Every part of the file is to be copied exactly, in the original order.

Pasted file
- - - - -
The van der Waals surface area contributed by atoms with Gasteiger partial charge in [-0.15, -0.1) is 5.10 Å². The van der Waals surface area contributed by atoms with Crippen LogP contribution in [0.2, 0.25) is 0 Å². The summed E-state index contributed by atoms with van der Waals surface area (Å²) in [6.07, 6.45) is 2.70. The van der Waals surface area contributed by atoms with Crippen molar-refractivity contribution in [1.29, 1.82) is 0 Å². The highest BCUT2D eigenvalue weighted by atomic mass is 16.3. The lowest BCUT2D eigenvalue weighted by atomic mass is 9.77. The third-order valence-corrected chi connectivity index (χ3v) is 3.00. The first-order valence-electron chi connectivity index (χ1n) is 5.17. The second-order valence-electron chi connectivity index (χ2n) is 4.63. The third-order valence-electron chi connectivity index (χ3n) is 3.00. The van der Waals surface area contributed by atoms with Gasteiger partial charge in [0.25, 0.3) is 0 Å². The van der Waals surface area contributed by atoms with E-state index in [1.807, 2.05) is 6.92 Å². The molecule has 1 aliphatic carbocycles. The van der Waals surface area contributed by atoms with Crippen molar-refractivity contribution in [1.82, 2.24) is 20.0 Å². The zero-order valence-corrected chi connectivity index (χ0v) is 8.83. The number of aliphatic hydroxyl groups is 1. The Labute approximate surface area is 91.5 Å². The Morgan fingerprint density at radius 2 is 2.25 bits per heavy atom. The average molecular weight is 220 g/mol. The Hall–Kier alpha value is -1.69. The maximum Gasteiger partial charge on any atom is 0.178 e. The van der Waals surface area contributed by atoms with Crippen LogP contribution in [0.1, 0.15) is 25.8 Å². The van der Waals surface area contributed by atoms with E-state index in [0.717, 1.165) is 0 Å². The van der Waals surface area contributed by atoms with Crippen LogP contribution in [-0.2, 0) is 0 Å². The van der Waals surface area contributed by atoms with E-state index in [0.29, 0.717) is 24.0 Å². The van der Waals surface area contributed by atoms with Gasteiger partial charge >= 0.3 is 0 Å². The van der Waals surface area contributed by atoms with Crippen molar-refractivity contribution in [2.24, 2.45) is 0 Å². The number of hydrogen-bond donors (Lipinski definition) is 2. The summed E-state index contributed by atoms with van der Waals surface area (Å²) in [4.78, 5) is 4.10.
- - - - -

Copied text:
The van der Waals surface area contributed by atoms with Gasteiger partial charge in [-0.15, -0.1) is 5.10 Å². The van der Waals surface area contributed by atoms with Crippen LogP contribution in [0.2, 0.25) is 0 Å². The summed E-state index contributed by atoms with van der Waals surface area (Å²) in [6.07, 6.45) is 2.70. The van der Waals surface area contributed by atoms with Crippen molar-refractivity contribution in [1.29, 1.82) is 0 Å². The highest BCUT2D eigenvalue weighted by atomic mass is 16.3. The lowest BCUT2D eigenvalue weighted by atomic mass is 9.77. The third-order valence-corrected chi connectivity index (χ3v) is 3.00. The first-order valence-electron chi connectivity index (χ1n) is 5.17. The second-order valence-electron chi connectivity index (χ2n) is 4.63. The third-order valence-electron chi connectivity index (χ3n) is 3.00. The van der Waals surface area contributed by atoms with Gasteiger partial charge in [0.25, 0.3) is 0 Å². The van der Waals surface area contributed by atoms with E-state index in [1.807, 2.05) is 6.92 Å². The molecule has 1 aliphatic carbocycles. The van der Waals surface area contributed by atoms with Crippen molar-refractivity contribution in [1.82, 2.24) is 20.0 Å². The zero-order valence-corrected chi connectivity index (χ0v) is 8.83. The number of aliphatic hydroxyl groups is 1. The Labute approximate surface area is 91.5 Å². The Morgan fingerprint density at radius 2 is 2.25 bits per heavy atom. The average molecular weight is 220 g/mol. The Hall–Kier alpha value is -1.69. The maximum Gasteiger partial charge on any atom is 0.178 e. The van der Waals surface area contributed by atoms with Crippen LogP contribution in [0.1, 0.15) is 25.8 Å². The van der Waals surface area contributed by atoms with E-state index in [0.717, 1.165) is 0 Å². The van der Waals surface area contributed by atoms with Crippen LogP contribution in [-0.2, 0) is 0 Å². The van der Waals surface area contributed by atoms with E-state index in [0.29, 0.717) is 24.0 Å². The van der Waals surface area contributed by atoms with Gasteiger partial charge >= 0.3 is 0 Å². The van der Waals surface area contributed by atoms with Crippen molar-refractivity contribution in [2.24, 2.45) is 0 Å². The number of hydrogen-bond donors (Lipinski definition) is 2. The summed E-state index contributed by atoms with van der Waals surface area (Å²) in [4.78, 5) is 4.10.